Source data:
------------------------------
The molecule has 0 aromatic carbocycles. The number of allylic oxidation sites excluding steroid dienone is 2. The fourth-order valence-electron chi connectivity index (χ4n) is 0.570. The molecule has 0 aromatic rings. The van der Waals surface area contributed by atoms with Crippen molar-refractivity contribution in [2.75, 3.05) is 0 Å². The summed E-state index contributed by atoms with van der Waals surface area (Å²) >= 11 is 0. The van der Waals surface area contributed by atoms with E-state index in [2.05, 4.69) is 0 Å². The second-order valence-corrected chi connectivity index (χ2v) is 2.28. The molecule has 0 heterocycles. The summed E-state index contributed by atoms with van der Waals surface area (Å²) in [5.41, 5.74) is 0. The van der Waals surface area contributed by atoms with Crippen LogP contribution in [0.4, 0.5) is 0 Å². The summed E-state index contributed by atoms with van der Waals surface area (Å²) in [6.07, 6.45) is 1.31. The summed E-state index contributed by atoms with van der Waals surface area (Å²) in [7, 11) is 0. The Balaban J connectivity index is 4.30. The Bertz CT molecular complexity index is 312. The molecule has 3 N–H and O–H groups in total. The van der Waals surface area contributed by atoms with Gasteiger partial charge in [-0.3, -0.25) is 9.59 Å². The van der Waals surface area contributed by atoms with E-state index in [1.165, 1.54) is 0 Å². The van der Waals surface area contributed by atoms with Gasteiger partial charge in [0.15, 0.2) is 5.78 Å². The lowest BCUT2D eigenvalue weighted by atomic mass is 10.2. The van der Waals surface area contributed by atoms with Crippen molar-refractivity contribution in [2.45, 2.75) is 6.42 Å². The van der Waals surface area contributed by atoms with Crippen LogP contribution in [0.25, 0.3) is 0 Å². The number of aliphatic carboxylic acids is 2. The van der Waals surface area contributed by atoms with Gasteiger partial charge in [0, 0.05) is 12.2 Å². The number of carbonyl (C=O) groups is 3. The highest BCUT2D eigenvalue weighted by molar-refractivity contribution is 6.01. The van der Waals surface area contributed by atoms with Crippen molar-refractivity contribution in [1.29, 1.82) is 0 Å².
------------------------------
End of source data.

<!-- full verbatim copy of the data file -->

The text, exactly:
The molecule has 0 aromatic carbocycles. The number of allylic oxidation sites excluding steroid dienone is 2. The fourth-order valence-electron chi connectivity index (χ4n) is 0.570. The molecule has 0 aromatic rings. The van der Waals surface area contributed by atoms with Crippen molar-refractivity contribution in [2.75, 3.05) is 0 Å². The summed E-state index contributed by atoms with van der Waals surface area (Å²) >= 11 is 0. The van der Waals surface area contributed by atoms with E-state index in [2.05, 4.69) is 0 Å². The second-order valence-corrected chi connectivity index (χ2v) is 2.28. The molecule has 0 heterocycles. The summed E-state index contributed by atoms with van der Waals surface area (Å²) in [5.41, 5.74) is 0. The van der Waals surface area contributed by atoms with Crippen LogP contribution in [0.4, 0.5) is 0 Å². The summed E-state index contributed by atoms with van der Waals surface area (Å²) in [6.07, 6.45) is 1.31. The summed E-state index contributed by atoms with van der Waals surface area (Å²) in [7, 11) is 0. The Balaban J connectivity index is 4.30. The Bertz CT molecular complexity index is 312. The molecule has 3 N–H and O–H groups in total. The van der Waals surface area contributed by atoms with Gasteiger partial charge in [-0.3, -0.25) is 9.59 Å². The van der Waals surface area contributed by atoms with E-state index in [1.165, 1.54) is 0 Å². The van der Waals surface area contributed by atoms with Gasteiger partial charge in [0.15, 0.2) is 5.78 Å². The lowest BCUT2D eigenvalue weighted by atomic mass is 10.2. The van der Waals surface area contributed by atoms with Crippen molar-refractivity contribution in [2.45, 2.75) is 6.42 Å². The van der Waals surface area contributed by atoms with Crippen LogP contribution in [0.25, 0.3) is 0 Å². The number of aliphatic carboxylic acids is 2. The van der Waals surface area contributed by atoms with Gasteiger partial charge in [0, 0.05) is 12.2 Å². The number of carbonyl (C=O) groups is 3. The highest BCUT2D eigenvalue weighted by molar-refractivity contribution is 6.01. The van der Waals surface area contributed by atoms with Crippen molar-refractivity contribution in [1.29, 1.82) is 0 Å².